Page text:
Aspidoscelis neavesi, a new lizard that looks a bit like the anoles that hang out on Florida porches, isn't just any old recently discovered species. Rather than evolving in nature, A. neavesi was created in a lab by breeding two related species of lizards. Normally, hybrid animals are sterile, but as Carl Zimmer reports for the New York Times, A. neavesi defied that biological expectation and began reproducing in the lab—not by mating, but by cloning itself.
New species typically evolve over thousands of generations, Zimmer explains, although in recent years scientists have begun to realize that, in some rare cases, hybridization might represent a viable route toward establishing a novel animal. Some whiptail lizards (a species found in the southern U.S.) possess genes that appear to come from two different species, and they only produce female offspring. Females give rise to females—a process called parthenogenesis—by duplicating their chromosomes. Scientists, Zimmer writes, concluded that "sometimes individuals from two different species of whiptail lizards interbreed, and their hybrid offspring carry two different sets of chromosomes." Zimmer:
Somehow, this triggers a switch to parthenogenesis. The female hybrids start to produce clones distinct from either parental species. In other words, they instantly become a new species of their own.
But it gets even more bizarre. Some species of whiptail lizards carry three sets of genes, rather than two....The strangeness doesn’t end there. In 1967, a Harvard graduate student named William B. Neaves was searching for whiptails around Alamogordo, N.M., when he found one with four sets of chromosomes.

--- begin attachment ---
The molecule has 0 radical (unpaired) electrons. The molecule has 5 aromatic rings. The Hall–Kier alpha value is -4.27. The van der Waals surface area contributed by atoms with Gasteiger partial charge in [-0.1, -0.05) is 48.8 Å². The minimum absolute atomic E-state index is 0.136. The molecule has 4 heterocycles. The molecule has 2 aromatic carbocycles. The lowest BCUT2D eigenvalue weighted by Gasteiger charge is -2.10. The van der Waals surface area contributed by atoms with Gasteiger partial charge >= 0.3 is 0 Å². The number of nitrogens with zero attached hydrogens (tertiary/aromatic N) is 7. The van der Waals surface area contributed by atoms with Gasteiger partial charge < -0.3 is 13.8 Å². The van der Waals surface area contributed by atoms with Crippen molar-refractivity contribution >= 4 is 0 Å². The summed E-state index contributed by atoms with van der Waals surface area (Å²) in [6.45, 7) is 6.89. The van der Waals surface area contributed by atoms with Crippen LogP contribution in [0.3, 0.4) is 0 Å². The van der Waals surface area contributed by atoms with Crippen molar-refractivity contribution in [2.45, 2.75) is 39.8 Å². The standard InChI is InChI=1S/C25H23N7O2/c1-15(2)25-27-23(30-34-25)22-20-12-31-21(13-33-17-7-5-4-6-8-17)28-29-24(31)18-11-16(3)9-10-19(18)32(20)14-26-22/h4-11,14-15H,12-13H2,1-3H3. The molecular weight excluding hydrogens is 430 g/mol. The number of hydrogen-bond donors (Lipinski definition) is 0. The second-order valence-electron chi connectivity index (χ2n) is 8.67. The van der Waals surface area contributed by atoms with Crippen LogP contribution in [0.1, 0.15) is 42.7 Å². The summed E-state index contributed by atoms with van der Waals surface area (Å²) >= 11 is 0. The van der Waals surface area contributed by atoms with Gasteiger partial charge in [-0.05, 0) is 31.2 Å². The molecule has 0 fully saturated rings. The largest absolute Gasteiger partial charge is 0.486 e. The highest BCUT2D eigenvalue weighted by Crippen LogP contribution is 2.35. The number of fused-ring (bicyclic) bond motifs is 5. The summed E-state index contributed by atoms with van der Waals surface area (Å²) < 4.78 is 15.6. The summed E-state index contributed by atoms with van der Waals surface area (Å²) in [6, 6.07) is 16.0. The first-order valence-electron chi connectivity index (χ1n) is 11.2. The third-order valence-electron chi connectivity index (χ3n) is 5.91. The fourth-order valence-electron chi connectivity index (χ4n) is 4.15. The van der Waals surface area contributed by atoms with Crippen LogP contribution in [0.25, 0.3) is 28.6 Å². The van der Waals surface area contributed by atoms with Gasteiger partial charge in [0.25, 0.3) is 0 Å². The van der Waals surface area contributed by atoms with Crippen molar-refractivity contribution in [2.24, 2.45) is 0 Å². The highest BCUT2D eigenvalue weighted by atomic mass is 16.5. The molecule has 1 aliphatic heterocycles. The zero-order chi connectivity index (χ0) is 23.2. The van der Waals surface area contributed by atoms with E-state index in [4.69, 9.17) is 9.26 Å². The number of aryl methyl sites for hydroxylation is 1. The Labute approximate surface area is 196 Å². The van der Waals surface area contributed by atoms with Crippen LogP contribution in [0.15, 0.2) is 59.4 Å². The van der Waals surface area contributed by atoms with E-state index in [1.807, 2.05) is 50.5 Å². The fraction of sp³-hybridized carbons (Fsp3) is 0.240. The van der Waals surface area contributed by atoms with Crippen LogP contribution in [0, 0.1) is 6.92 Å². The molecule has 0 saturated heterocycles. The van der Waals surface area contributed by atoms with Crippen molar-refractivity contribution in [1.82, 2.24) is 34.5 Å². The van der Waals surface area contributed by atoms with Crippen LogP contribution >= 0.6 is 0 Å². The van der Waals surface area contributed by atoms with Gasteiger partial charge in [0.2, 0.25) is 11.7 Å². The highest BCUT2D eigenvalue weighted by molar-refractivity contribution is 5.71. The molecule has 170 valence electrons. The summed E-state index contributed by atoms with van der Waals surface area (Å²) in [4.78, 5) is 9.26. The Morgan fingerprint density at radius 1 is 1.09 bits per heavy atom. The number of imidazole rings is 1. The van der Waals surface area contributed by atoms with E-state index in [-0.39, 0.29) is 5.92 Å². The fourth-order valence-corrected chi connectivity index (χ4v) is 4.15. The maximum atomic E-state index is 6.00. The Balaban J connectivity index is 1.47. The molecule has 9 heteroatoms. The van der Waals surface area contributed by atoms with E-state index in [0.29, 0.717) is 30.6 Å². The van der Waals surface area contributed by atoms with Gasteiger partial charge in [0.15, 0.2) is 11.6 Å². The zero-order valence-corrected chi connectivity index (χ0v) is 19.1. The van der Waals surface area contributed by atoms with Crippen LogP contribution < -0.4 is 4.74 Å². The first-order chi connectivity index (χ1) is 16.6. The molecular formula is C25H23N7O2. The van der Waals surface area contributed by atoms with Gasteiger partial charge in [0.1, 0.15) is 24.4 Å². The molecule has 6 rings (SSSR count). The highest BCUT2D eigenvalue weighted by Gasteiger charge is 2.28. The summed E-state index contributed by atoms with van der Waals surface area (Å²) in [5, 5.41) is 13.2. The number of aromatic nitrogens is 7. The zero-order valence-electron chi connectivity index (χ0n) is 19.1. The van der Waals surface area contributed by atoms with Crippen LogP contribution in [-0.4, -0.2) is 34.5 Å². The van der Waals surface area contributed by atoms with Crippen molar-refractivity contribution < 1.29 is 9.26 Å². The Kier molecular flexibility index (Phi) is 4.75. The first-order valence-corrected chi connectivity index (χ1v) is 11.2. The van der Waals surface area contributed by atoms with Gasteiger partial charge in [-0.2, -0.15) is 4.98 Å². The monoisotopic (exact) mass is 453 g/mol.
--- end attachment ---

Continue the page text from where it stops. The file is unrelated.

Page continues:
To try to recreate this natural experiment, researchers collected parthenogenic females with three sets of genes from the field in New Mexico and introduced them to closely related males in the lab. As Zimmer reports, the scientists found that the offspring of those lizards did indeed possess four sets of chromosomes. The females with four sets of genes then began cloning themselves, eventually producing a colony of 200 lizards, which is still growing.
After confirming that they had created a new species, the scientists named it Aspidoscelis neavesi, after William B. Neaves, who led the study and who first discovered the four-chromosome lizards back in 1967. Some scientists, however, think that biology needs a brand new term to describe A. neavesi, since the entire species consists of clones. Something like "hybrid clones," one researcher told Zimmer, would be a more accurate descriptor.